Mountain Views Trump the Needs of Health Care – St. Paul’s Hospital to Become Vancouver’s Newest Table Top (New SPH)
As Darren was born in the Lower Mainland, he is used to some of Vancouver’s more quirky planning policies, which continue to fascinate me. Some feel designed for a city very different from the one we live in today. As many of them originate from the 1980s, we can only assume that, at one point, it made sense to prohibit buildings from casting shadows onto sidewalks, or to ensure views of the North Shore Mountains were maintained from the middle of our city’s busiest roads.
Those strict guidelines were relaxed last year, as allowing the provincial government room to build rental housing was felt to be worth the slight impacts to the view cones originating from two intersections on Cambie Street. So, I am puzzled why the future growth and expansion of one of our province’s most important hospitals does not qualify for a similar relaxation.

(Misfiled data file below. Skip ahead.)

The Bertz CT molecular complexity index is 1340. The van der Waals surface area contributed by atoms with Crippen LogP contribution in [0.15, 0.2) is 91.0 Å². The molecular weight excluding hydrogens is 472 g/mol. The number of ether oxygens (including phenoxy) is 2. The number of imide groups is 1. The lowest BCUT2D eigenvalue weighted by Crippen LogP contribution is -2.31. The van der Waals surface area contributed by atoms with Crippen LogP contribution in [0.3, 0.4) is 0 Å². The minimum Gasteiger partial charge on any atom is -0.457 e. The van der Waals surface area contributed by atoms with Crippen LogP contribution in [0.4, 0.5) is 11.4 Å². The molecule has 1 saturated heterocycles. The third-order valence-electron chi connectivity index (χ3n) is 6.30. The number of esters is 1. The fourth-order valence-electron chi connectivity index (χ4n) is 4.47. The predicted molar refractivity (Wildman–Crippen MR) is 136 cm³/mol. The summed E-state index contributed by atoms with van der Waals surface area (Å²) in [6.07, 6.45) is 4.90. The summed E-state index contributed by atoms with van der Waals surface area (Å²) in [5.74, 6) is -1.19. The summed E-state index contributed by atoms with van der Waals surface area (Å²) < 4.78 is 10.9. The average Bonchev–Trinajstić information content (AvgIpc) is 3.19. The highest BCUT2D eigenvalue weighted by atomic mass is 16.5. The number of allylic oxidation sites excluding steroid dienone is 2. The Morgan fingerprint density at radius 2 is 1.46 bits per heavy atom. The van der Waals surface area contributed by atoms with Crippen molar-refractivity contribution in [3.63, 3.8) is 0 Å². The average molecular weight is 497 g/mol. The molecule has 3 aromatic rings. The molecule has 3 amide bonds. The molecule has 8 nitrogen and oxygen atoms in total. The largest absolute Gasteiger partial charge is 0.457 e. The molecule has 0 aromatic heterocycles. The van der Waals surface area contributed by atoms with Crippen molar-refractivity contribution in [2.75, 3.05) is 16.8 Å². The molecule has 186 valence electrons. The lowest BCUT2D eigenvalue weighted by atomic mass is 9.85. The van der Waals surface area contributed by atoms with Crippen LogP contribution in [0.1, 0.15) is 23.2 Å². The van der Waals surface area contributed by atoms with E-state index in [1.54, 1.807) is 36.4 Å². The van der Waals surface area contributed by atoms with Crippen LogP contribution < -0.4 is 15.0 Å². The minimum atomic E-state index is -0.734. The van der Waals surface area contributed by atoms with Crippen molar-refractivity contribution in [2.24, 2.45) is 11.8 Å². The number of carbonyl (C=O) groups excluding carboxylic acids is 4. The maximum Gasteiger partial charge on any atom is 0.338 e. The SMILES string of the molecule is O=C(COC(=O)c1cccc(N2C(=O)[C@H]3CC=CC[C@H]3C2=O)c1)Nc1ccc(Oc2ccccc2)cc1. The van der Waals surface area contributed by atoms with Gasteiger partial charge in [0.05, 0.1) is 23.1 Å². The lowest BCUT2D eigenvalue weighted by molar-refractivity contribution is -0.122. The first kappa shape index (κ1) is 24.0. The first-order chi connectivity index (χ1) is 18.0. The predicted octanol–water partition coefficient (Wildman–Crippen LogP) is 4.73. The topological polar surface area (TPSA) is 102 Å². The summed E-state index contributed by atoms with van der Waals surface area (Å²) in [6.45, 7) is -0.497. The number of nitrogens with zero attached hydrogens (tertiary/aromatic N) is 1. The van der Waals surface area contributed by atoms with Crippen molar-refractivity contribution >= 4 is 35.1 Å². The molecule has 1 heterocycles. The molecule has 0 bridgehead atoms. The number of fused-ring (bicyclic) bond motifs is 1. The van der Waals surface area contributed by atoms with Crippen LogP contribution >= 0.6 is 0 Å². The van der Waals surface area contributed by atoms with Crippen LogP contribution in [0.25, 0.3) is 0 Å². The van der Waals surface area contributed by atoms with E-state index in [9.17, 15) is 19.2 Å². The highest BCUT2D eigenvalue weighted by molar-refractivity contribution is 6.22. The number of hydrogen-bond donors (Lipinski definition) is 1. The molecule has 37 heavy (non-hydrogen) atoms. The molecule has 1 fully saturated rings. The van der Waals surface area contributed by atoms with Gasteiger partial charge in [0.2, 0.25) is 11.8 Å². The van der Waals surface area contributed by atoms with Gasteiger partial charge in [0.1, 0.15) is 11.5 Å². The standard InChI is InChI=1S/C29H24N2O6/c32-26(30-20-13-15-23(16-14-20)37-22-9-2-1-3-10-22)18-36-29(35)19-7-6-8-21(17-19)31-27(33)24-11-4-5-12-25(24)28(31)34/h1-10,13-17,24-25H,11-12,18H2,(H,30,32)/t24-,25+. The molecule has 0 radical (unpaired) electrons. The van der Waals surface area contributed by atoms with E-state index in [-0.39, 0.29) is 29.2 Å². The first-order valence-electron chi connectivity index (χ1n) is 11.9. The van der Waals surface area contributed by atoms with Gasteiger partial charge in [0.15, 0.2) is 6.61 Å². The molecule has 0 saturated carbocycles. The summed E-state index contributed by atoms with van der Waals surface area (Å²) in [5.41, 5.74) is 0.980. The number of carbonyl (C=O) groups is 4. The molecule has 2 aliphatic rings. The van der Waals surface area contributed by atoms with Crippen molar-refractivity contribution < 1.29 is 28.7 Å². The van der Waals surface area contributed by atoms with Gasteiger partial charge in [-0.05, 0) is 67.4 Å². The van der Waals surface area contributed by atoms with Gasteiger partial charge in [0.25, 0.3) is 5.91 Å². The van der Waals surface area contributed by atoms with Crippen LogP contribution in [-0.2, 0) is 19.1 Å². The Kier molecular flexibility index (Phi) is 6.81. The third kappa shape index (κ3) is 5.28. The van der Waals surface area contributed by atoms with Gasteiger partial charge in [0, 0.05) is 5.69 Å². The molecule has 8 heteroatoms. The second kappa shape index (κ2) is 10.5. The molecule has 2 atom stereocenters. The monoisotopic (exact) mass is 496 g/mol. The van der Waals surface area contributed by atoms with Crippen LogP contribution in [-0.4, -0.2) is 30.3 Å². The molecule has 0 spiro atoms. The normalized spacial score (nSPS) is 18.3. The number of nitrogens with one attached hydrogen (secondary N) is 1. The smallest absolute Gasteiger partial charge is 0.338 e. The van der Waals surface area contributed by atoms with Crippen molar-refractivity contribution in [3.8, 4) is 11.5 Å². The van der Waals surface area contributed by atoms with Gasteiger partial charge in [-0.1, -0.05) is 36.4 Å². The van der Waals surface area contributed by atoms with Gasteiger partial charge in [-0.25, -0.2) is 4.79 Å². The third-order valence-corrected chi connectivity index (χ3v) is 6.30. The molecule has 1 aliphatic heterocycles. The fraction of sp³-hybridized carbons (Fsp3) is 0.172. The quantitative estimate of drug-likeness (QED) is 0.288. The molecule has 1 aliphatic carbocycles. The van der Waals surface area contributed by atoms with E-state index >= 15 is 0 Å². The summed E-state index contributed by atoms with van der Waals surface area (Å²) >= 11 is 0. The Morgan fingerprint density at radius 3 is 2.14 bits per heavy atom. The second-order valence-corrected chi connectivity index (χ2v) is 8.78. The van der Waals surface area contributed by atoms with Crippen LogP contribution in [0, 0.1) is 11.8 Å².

Approved in 1989, View Cone 22 feels like it was meant only for those brave enough to stand in the middle of the intersection at Main and 6th Avenue. While its western half was eliminated in 2011, the eastern half remains. As a result, the new St. Paul’s Hospital campus will be forced to pay homage to Vancouver’s former table top skyline, restricting its height, and limiting its phase three growth to bulking out at the expense of the public realm.
Read the full story here.
Tiko Kerr, Vancouver Artist and patient of Dr. Julio Montaner